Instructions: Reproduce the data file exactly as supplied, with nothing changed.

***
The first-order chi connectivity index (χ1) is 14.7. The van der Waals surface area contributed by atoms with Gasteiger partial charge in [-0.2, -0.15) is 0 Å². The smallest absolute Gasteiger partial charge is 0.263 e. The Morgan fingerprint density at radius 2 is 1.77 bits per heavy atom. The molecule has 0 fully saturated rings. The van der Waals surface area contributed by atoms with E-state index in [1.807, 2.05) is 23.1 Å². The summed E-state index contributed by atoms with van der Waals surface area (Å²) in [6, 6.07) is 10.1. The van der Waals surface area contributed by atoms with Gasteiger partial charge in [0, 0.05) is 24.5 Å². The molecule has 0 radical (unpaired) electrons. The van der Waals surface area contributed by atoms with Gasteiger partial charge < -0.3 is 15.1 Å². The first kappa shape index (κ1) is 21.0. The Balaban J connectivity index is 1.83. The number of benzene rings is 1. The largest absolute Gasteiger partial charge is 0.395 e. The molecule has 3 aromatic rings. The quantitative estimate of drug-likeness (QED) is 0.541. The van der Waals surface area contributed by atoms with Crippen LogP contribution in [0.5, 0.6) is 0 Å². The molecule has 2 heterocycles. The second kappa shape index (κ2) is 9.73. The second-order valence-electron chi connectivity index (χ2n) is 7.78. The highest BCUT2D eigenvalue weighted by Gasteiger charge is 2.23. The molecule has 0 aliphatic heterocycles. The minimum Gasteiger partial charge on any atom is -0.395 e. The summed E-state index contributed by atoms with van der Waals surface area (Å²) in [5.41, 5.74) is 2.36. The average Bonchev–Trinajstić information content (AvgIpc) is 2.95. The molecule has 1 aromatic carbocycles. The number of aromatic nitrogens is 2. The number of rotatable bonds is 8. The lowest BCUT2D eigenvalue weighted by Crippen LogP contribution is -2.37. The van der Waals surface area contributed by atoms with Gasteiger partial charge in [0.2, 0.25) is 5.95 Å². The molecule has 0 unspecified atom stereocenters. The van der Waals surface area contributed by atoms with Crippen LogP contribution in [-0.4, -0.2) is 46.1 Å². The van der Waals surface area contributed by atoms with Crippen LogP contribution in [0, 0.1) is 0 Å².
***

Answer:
The first-order chi connectivity index (χ1) is 14.7. The van der Waals surface area contributed by atoms with Gasteiger partial charge in [-0.2, -0.15) is 0 Å². The smallest absolute Gasteiger partial charge is 0.263 e. The Morgan fingerprint density at radius 2 is 1.77 bits per heavy atom. The molecule has 0 fully saturated rings. The van der Waals surface area contributed by atoms with E-state index in [1.807, 2.05) is 23.1 Å². The summed E-state index contributed by atoms with van der Waals surface area (Å²) in [6, 6.07) is 10.1. The van der Waals surface area contributed by atoms with Gasteiger partial charge in [0, 0.05) is 24.5 Å². The molecule has 0 radical (unpaired) electrons. The van der Waals surface area contributed by atoms with Gasteiger partial charge < -0.3 is 15.1 Å². The first kappa shape index (κ1) is 21.0. The Balaban J connectivity index is 1.83. The number of benzene rings is 1. The largest absolute Gasteiger partial charge is 0.395 e. The molecule has 3 aromatic rings. The quantitative estimate of drug-likeness (QED) is 0.541. The van der Waals surface area contributed by atoms with Crippen LogP contribution in [0.5, 0.6) is 0 Å². The molecule has 2 heterocycles. The second kappa shape index (κ2) is 9.73. The second-order valence-electron chi connectivity index (χ2n) is 7.78. The highest BCUT2D eigenvalue weighted by Gasteiger charge is 2.23. The molecule has 0 aliphatic heterocycles. The minimum Gasteiger partial charge on any atom is -0.395 e. The summed E-state index contributed by atoms with van der Waals surface area (Å²) in [5.41, 5.74) is 2.36. The average Bonchev–Trinajstić information content (AvgIpc) is 2.95. The molecule has 1 aromatic carbocycles. The number of aromatic nitrogens is 2. The number of rotatable bonds is 8. The lowest BCUT2D eigenvalue weighted by Crippen LogP contribution is -2.37. The van der Waals surface area contributed by atoms with Gasteiger partial charge in [0.2, 0.25) is 5.95 Å². The molecule has 0 unspecified atom stereocenters. The van der Waals surface area contributed by atoms with Crippen LogP contribution in [-0.4, -0.2) is 46.1 Å². The van der Waals surface area contributed by atoms with Crippen LogP contribution in [0, 0.1) is 0 Å².